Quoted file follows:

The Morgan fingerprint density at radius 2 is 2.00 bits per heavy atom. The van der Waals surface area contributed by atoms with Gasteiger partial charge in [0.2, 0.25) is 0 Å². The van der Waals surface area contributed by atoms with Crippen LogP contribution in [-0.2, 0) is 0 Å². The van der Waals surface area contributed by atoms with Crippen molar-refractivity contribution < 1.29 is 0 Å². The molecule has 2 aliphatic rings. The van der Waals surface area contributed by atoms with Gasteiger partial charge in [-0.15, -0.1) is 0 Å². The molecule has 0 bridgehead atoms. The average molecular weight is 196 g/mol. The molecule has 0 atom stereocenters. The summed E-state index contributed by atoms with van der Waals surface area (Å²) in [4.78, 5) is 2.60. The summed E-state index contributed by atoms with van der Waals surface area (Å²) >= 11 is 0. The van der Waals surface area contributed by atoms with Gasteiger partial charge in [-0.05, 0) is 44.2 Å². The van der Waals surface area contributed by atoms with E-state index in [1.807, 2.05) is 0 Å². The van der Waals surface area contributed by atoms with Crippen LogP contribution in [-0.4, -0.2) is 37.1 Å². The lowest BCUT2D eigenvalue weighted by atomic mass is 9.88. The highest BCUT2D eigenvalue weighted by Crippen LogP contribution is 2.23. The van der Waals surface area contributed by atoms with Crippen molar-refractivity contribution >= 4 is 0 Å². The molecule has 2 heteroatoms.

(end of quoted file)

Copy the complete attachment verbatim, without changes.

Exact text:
The Morgan fingerprint density at radius 2 is 2.00 bits per heavy atom. The van der Waals surface area contributed by atoms with Gasteiger partial charge in [0.2, 0.25) is 0 Å². The van der Waals surface area contributed by atoms with Crippen LogP contribution in [-0.2, 0) is 0 Å². The van der Waals surface area contributed by atoms with Crippen molar-refractivity contribution < 1.29 is 0 Å². The molecule has 2 aliphatic rings. The van der Waals surface area contributed by atoms with Gasteiger partial charge in [-0.15, -0.1) is 0 Å². The molecule has 0 bridgehead atoms. The average molecular weight is 196 g/mol. The molecule has 0 atom stereocenters. The summed E-state index contributed by atoms with van der Waals surface area (Å²) in [4.78, 5) is 2.60. The summed E-state index contributed by atoms with van der Waals surface area (Å²) >= 11 is 0. The van der Waals surface area contributed by atoms with Gasteiger partial charge in [-0.05, 0) is 44.2 Å². The van der Waals surface area contributed by atoms with E-state index in [1.807, 2.05) is 0 Å². The van der Waals surface area contributed by atoms with Crippen LogP contribution in [-0.4, -0.2) is 37.1 Å². The lowest BCUT2D eigenvalue weighted by atomic mass is 9.88. The highest BCUT2D eigenvalue weighted by Crippen LogP contribution is 2.23. The van der Waals surface area contributed by atoms with Crippen molar-refractivity contribution >= 4 is 0 Å². The molecule has 2 heteroatoms.